Dupont's OLED Receives U.S. Funding
DuPont announced that it has been awarded a $2.25 million grant from the U.S. Department of Energy (DOE) for a two-year project to develop a solid-state lighting source using low-cost organic light emitting diode (OLED) solution-processing manufacturing techniques.
The project will leverage DuPont's experience in OLED development for displays, while tailoring the technology to the unique requirements for solid-state lighting, an advanced technology that can significantly reduce energy consumption compared with incandescent and fluorescent lamps. Solution-processing is a cost-effective technique for the manufacture of OLEDs due to its lower capital investment, reduced fixed costs and efficient use of materials. The benefits are seen through manufacturing large areas at low cost while delivering completely new, highly efficient lighting concepts.
"The DOE is pleased to support DuPont in its work to further advance the science in OLED solid-state lighting, and play an important role in eventually commercializing the technology," said James Brodrick, lighting program manager at the U.S. Department of Energy. "We have made a long-term commitment to advance the development and introduction of energy-efficient white lighting sources for general illumination."
The project also reflects DuPont's recently announced commitment to focus on meeting four emerging global trends, one of which is decreasing dependence on fossil fuels.
"We appreciate the DOE's support for our research program to develop low-cost, energy-efficient OLED lighting solutions that have the potential to transform the lighting market," said William F. Feehery, global business director -- DuPont OLEDs. "DuPont has extensive experience in development of cost-effective solution processing for OLEDs used in displays. Through our collaboration with DOE, we will leverage our resources and minimize the need to develop new processing techniques to speed the development of solid-state OLED lighting."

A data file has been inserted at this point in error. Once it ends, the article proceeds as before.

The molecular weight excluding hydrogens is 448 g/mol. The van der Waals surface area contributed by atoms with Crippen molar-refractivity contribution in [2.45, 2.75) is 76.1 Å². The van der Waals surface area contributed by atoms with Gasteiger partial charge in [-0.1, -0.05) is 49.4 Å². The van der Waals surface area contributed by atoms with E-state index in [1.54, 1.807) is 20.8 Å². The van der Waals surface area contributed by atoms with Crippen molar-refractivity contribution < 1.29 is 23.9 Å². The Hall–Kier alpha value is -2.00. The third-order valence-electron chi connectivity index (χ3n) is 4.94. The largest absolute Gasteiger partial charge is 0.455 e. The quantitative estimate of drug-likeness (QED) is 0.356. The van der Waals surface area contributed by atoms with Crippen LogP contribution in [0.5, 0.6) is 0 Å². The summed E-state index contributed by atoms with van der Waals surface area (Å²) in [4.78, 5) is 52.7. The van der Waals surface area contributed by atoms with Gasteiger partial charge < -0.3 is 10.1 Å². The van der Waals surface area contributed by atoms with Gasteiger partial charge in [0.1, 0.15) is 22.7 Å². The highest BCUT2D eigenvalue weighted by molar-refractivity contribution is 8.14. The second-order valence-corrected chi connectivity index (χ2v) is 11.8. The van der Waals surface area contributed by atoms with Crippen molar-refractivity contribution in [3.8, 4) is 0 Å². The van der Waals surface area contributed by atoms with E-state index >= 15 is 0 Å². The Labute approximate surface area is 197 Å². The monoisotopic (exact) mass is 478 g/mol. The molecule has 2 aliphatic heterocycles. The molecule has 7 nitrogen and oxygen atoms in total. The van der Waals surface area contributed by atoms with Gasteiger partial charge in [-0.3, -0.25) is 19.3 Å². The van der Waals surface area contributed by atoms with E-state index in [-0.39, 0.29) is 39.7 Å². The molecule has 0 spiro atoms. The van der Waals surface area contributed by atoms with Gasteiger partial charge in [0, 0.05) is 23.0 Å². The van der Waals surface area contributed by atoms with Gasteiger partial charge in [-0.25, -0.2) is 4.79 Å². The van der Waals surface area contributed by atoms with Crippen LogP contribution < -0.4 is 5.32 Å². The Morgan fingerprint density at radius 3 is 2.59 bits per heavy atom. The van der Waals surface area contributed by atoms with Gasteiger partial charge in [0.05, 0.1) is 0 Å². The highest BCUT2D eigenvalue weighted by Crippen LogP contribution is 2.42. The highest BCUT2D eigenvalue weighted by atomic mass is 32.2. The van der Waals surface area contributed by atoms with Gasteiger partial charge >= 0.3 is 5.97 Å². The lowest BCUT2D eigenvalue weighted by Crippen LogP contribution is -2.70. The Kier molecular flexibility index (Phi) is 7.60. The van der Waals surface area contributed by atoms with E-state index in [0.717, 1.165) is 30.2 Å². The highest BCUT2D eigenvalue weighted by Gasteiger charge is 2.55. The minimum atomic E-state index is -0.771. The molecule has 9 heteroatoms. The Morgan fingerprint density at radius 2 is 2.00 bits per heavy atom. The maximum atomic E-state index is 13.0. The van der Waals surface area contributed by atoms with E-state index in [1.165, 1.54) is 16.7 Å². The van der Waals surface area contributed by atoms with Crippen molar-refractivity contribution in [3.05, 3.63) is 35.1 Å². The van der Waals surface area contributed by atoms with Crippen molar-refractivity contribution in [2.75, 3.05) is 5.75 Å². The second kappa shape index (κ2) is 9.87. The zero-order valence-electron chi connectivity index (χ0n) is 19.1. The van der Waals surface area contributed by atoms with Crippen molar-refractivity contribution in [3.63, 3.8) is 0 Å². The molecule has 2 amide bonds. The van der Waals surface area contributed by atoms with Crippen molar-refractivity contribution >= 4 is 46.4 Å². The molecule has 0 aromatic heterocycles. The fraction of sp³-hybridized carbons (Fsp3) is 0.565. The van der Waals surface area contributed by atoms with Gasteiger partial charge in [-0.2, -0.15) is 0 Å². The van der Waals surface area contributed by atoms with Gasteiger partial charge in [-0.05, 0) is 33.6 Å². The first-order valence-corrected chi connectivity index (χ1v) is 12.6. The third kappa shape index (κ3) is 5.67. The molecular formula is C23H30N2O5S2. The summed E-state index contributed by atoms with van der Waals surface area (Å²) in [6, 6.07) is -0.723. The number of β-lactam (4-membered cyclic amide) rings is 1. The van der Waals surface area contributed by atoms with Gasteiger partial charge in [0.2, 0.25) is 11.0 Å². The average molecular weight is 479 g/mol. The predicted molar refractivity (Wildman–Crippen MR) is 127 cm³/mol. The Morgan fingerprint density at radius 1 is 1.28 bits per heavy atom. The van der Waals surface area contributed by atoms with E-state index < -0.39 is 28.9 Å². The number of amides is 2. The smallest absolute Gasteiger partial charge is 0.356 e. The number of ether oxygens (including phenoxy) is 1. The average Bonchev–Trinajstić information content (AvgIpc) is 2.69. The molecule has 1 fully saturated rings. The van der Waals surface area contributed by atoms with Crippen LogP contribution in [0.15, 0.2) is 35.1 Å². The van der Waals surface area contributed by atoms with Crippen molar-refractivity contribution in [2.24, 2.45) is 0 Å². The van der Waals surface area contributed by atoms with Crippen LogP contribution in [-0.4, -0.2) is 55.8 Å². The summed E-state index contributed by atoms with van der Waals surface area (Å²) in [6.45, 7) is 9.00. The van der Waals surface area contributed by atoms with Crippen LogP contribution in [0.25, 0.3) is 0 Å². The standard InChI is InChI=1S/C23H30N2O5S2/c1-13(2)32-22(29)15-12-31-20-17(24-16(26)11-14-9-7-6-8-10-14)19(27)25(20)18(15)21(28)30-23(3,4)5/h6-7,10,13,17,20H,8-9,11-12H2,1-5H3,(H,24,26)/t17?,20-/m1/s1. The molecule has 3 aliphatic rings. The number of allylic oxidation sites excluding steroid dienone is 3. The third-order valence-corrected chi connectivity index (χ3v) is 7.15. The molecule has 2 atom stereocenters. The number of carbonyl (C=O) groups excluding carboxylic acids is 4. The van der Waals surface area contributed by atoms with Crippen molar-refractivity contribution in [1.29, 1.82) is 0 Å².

According to the Next Generation Lighting Industry Alliance, over 20 percent of U.S. electrical energy in 2009 is used for lighting. The U.S. domestic market for lamps, ballasts, lighting fixtures and lighting controls is $15 billion and $75 billion, globally. Solid-state lighting technologies, which include OLEDs, have the potential to save 348 trillion kilowatt-hours of electricity by 2030 compared with traditional light sources.
Compared to Light-Emitting Diodes (LEDs), which are small point sources manufactured on relatively small semiconductor wafers, OLEDs have a surface area light source which can be made on large sheets of glass or in a roll-to-roll process, allowing significant economies in manufacturing. Also, OLED lighting can use less energy and provide the same quality of light or better.
As the lead federal agency for solid-state lighting activities, DOE has made a long-term commitment to accelerate the research, development and market introduction of solid-state lighting. DOE-funded R&D projects drive breakthroughs in solid-state lighting efficiency and performance. DOE's market introduction strategies are closely aligned with research progress to help buyers differentiate good products in good applications, and avoid early buyer dissatisfaction and delay of market development.